Janet: Yeah, absolutely. So in retail, you might have something go wrong. Let's say something happens and all of your payment systems go down. You can no longer take payment where you're no longer in business. So we would have crises communication like that, where we would need to need to make sure that we could get out information to our teams so that they either knew what the plan B was, what was actually happening so that they didn't try and do some sort of workarounds in store, or are they trying to figure it out in each store because you don't want each individual store trying to make and do their own workaround? From an IT perspective, it would be really tricky. So a lot of it was about making sure that during some of what we would consider crises to get that information out to people. The right people, at the right time, so that they could then support the customer experience. A lot of it was about making sure that the employee experience goes with the communication that we needed to give to them. Allow them to give the customer the best experience. So the customer experience was always at the center of what we were doing. The employee experience was to allow them to give the customer the best experience. So if you want to do that, you need to get them the information fast, get them the information they need. Make sure that they feel confident in what they're saying. You want to make sure that that customer feels they're having a great experience, in the same way, that they're having a great experience with us, with a product. You want to make sure that customers are having a great experience with the employees as well. So all of that was quite daunting. The Apple experience is huge. The products are amazing. So you could have seen that as a huge amount of pressure. But at the time, because of the environment, we were working in, because of the partnerships that were positive, strong and supportive, because of a team who were incredibly smart, creative, really good at problem-solving, really good at learning on the fly, really good at dealing with ambiguity.
You never knew what might get thrown in your way. I'm really good at those sorts of things. You felt really supported and you felt like, actually, we can have some fun with this.
Jonathan: Would you say those are the two kinds of key components of really successful internal communications in large companies? A, a great team to support you, and B stakeholder to buy-in and support so that you feel the business is behind you.
Janet: Yeah. You have to have a business. You absolutely have to have the business. The business needs to understand that you are, what you're doing, why you're doing it. Equally, you have to be able to tell the business that you understand what they're doing and that what you want to do is to support their business objectives. If you don't understand what those business goals are, if you don't understand where the business is going if you don't understand the challenges, how can you create a strategy that will support the business? You can’t. Having a team around you that you can trust, that is incredible, who you can laugh or cry with, you know they've got your back.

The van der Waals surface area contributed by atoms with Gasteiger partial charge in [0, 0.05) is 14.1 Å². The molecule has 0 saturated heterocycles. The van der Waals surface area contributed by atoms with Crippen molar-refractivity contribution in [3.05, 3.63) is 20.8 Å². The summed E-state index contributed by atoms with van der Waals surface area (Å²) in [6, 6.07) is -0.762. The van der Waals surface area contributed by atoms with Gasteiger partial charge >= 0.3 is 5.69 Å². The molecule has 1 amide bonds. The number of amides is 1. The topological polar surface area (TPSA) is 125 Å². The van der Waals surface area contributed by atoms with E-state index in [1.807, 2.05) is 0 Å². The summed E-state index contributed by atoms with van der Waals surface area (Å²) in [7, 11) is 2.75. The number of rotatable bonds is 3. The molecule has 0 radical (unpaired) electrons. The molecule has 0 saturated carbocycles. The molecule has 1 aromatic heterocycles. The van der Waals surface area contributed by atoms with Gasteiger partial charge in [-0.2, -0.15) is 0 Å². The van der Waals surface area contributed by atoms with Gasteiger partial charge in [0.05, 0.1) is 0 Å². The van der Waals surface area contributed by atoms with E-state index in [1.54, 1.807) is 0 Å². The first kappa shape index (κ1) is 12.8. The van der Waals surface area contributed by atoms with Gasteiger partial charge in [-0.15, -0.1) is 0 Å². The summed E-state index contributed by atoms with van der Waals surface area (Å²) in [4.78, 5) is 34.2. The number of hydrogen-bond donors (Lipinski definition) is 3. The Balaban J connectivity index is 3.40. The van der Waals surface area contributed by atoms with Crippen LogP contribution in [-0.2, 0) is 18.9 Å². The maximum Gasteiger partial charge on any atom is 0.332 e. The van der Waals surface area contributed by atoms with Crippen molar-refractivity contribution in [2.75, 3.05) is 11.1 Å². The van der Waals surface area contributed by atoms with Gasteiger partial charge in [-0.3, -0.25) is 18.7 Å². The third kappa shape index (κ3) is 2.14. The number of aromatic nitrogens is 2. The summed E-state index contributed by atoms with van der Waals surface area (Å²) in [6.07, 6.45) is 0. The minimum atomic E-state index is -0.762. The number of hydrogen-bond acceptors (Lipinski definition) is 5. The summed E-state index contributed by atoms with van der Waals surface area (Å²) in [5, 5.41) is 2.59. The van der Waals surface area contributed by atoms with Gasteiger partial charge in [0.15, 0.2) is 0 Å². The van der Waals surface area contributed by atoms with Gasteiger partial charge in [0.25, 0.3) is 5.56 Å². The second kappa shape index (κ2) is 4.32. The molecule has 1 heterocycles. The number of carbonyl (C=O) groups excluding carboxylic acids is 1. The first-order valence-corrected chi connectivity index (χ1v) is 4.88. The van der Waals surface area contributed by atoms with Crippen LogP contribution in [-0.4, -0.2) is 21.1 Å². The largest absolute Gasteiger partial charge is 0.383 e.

It's an incredibly empowering experience.
Jonathan: So basically we’ve gotten to the point where Janet is in Apple and you've set up these processes for the quicker side of communications. And then you were also talking about the really fun side of communications because you’ve got a really cool, and very energetic approach to internal conflict.
You sounded like a creative director at an ad agency. What kind of cool stuff did you do there?
Janet: I mean, we were able to do some really fun stuff. A lot of it was dependent on how soon we could find things out. Time is always something that you're kind of challenged with because things might be secret.
You might not have the full picture, but you still need to create something that will eventually get the full picture. By the time that you get it, it will be too late to do the really cool stuff you want to do. This sounds a little bit strange, but again, dealing with ambiguity was kind of one of the key things that we were able to do. During the 2012 Olympics, we sent an iPad around the world, which sounds really crazy, but we did an iPad relay and we sent it around the world and we allowed our teams to meet each other. We allowed our teams to explore cultural experiences, we allowed them to tell their stories. So there was a huge amount of storytelling that was involved in the work that we did. Understanding some of the business needs that we had, say it might be, focus on a specific product, we would look for a different, more creative way to be enabled to do that. So one of those opportunities was to allow some of our teams in France to meet with an incredible film director. At the beginning of that project, we weren't allowed to tell anybody who the famous film director was, because it still hadn't been announced and it still hadn't gone live. It was still possible that things might not 100% workout. So we were setting up a communication piece and an engagement piece without actually being able to tell people what the prize was going to be. Now in a lot of places that might not work, but I suppose we were very lucky because people knew that there was going to be something fun that was going to happen. We were able to create a competition around film, around different apps, around how you tell a story of your town, your village, your city, wherever it may be that you live. Tell that story. So we were asking them to be storytellers. Tell that story. Then we will choose the best ones, as a byproduct of the product we want you to talk about. Instead of constantly repeating the same messages over and over again, we were able to look for different ways of being able to make what the business wanted to be the focal point, the topic of conversation without ever really mentioning the product, which was kind of fun.